2. Increase the quotas for the Agri-Food Pilot.
  3. Increase Provincial quotas. 

Despite readily available tools and options, IRCC appears to be adopting a numbers driven approach, as without any prior notice, on February 13, 2021, those with active Express Entry profiles were issued an Invitation to Apply if their CRS score was 75 points or higher and they qualified under the Canadian Experience Class (CEC). This resulted in 27,332 invitations to apply being issued, when the typical draw invited around 3,000-5,000 people.

By way of background, since the travel ban introduced on March 16, 2020 prevents Confirmation of Permanent Residence (COPR) holders from landing unless their COPR was approved prior to March 18, 2020 or they meet one of the entry exemptions, IRCC has not held an Express Entry draw that included those invited to apply under the Federal Skilled Worker program (FSW). Instead, Express Entry draws have largely been focused on the CEC based on the presumption that those with Canadian work experience are likely already in Canada, and are therefore not affected by the travel ban.

Prior to February 13, 2021, Express Entry was a tightly managed system with the low-end of the 2020 pre-COVID-19 CRS cut-off being in the 460 point range, with the lowest COVID-19 period CRS score being 431 points on June 25, 2020. However, prior to the travel ban, Express Entry draws included both CEC and FSW candidates, and the high CRS cut-offs were in part based on a continually replenished CEC pool. Given that the number of foreign workers coming into Canada has been greatly reduced as well as the exclusion of the FSW candidates, in order to meet its 2021 targets IRCC has to either implement some of the suggestions listed above, or drastically reduce the cut-off score for some of the draws, which is what happened on February 13, 2021.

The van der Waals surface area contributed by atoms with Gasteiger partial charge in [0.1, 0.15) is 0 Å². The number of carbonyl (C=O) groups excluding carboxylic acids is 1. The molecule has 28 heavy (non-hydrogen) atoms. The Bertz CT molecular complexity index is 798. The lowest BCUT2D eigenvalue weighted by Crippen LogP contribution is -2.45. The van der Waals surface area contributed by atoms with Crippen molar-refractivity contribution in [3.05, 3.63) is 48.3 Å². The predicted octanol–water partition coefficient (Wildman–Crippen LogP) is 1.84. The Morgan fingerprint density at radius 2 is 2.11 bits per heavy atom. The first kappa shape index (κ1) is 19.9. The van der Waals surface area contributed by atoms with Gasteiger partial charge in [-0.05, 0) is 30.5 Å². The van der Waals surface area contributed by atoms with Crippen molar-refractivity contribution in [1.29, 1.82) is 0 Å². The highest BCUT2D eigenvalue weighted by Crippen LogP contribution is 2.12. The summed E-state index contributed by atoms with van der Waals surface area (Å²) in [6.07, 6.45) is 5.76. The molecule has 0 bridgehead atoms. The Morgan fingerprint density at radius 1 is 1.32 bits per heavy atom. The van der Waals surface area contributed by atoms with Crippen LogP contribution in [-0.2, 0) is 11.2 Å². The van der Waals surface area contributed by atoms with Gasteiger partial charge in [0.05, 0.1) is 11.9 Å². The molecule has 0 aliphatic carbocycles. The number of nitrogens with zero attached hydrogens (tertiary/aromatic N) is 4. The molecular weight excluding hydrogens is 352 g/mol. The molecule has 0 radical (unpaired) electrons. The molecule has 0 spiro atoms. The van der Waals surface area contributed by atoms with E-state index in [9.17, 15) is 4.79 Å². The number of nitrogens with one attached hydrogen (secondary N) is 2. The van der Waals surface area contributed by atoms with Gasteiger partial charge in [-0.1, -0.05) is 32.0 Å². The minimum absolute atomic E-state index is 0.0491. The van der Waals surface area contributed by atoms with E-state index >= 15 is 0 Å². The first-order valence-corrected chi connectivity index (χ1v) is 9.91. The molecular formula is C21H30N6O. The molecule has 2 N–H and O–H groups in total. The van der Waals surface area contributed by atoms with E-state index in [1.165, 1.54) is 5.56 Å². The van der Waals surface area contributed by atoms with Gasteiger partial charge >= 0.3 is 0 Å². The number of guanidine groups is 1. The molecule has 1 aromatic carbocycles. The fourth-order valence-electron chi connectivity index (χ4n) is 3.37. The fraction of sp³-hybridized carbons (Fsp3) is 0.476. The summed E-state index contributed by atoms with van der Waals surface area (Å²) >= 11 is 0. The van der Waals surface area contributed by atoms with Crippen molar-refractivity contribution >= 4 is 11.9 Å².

The fact that subsequent draws have been more or less in line with the COVID-19 range, and that to date no amendments have been announced suggests that future “outlier” draws may be on the horizon and while it is difficult to foresee another draw with a 75 point CRS cut-off, cut-offs in the 200-300 point range are not outside of the realm of possibility. Leaving aside broader immigration policy related considerations, if you are reading this post, and are either close to or do currently meet the CEC criteria, you should prepare and submit an Express Entry profile as soon as possible.

It is important to note that an Express Entry profile can be modified (before an ITA is received) which allows candidates to increase their CRS score after the profile is accepted into the pool. So if you are awaiting the receipt of an Educational Credential Assessment or have decided to increase your language score, you should submit your profile irrespective of your current CRS score to ensure that you do not miss another outlier draw, and update it (if necessary) once additional documents are received.

If you have any questions about Express Entry or other pathways to Canadian permanent residence, feel free to contact our office

Lev Abramovich

A founding partner of Abramovich & Tchern and a skilled litigator, Lev focuses exclusively on immigration and refugee law. His immigration practice is focused on complex corporate and personal immigration and refugee law matters.